Cincinnati Bell's pending sale of its wireless assets may be a sign of the challenge regional wireless operators face in competing against behemoths like AT&T Mobility. But the other part of the story is that it will free up resources to enhance Fioptics, its growing consumer fiber-based broadband service, and its business and wholesale arms.
Cincinnati Bell's decision to sell its wireless spectrum to Verizon Wireless for $210 million and shutter its wireless business was necessary because the unit just wasn't succeeding in the market, according to Cincinnati Bell CEO Ted Torbeck.
Cincinnati Bell, the nation's ninth-largest wireless carrier, announced that it will shut down its wireless network and sell its spectrum--essentially an acknowledgement that it cannot compete in today's wireless industry. So what does this mean for the rest of the nation's smaller regional wireless players that continue to struggle to compete with the Tier 1 wireless operators?
Cincinnati Bell confirmed that it will sell its wireless spectrum licenses to Verizon Wireless for $210 million, a move that should allow it to more effectively focus on its growing wireline-based Fioptics broadband offerings for consumers and small to medium businesses.
Verizon Wireless will buy Cincinnati Bell's wireless spectrum in a deal valued at $210 million, effectively ending the regional carrier's wireless operations. According to Strategy Analytics, Cincinnati Bell is the nation's ninth largest wireless carrier.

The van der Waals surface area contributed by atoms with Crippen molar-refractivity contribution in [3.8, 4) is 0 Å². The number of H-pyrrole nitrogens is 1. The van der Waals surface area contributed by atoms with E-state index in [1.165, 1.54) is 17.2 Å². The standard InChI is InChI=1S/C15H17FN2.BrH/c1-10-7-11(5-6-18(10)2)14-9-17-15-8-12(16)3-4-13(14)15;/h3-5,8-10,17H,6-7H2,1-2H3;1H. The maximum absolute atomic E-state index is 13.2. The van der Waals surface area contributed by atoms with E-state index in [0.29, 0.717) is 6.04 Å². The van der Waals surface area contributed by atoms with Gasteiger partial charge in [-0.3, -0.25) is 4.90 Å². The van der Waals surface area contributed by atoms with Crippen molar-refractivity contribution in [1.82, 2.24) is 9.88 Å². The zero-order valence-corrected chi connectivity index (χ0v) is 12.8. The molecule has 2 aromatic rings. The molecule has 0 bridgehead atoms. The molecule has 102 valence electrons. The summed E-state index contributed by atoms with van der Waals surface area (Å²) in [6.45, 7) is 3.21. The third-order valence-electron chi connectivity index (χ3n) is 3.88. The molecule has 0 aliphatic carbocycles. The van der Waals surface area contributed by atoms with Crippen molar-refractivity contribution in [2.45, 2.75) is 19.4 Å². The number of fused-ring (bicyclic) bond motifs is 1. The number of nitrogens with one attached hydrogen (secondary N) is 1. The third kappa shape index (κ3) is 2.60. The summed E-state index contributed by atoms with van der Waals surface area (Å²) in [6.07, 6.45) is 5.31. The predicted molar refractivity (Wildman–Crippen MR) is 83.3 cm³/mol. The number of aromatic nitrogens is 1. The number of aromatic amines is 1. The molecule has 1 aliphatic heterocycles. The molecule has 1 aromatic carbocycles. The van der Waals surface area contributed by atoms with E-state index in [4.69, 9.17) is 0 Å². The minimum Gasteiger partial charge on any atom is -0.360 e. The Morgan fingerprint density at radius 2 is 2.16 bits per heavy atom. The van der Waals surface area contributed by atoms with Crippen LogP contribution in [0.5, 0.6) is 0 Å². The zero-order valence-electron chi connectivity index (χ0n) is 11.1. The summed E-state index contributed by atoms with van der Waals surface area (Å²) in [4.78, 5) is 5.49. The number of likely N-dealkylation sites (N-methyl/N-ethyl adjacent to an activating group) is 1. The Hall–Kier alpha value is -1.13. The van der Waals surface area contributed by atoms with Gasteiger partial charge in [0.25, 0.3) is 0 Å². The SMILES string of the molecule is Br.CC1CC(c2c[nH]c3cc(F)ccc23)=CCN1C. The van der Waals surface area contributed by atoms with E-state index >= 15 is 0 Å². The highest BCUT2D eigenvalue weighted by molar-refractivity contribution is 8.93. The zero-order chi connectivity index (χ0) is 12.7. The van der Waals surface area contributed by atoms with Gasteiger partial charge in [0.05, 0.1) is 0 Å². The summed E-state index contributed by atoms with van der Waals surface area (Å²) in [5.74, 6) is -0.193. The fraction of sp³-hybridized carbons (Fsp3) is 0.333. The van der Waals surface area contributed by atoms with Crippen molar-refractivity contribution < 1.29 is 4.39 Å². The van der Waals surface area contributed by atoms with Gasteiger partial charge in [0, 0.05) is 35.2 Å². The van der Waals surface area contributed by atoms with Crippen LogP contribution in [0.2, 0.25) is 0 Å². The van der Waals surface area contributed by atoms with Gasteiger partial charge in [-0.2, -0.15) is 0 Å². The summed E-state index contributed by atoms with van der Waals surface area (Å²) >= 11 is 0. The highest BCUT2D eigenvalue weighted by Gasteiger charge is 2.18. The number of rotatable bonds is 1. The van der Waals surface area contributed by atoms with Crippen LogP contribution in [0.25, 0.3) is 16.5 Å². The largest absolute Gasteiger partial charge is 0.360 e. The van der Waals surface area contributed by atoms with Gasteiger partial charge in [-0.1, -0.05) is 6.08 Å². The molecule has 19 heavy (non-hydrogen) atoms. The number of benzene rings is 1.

AT&T is poised to complete its acquisition of Cricket provider Leap Wireless and Leap's 4.57 million customers. The transaction is the latest in a long line of consolidation in the wireless industry that has removed players ranging from MetroPCS to Clearwire to Alltel.
Cincinnati is the latest city to lobby Google Fiber to be the next destination for its 1 Gbps fiber to the home (FTTH) service, reports WLWT News 5.
Cincinnati Bell may be much smaller than its larger ILEC brothers AT&T and Verizon, but it has come to the same realization that having a fiber-based broadband strategy for consumers and business will be a new revenue driver.
Cincinnati Bell has set an ambitious target to pass 60-70 percent of the city's homes with its fiber to the home (FTTH)-based Fioptics product. "We see a path to about 60-70 of the city being covered and that's within our return thresholds today," said Leigh Fox, CFO of Cincinnati Bell, during the Raymond James 35th Annual Institutional Investors Conference.
Cincinnati Bell reported that its fiber-based products were once again a major factor in its fourth-quarter 2013 earnings, with Fioptics revenues rising 49 percent year-over-year to $29 million.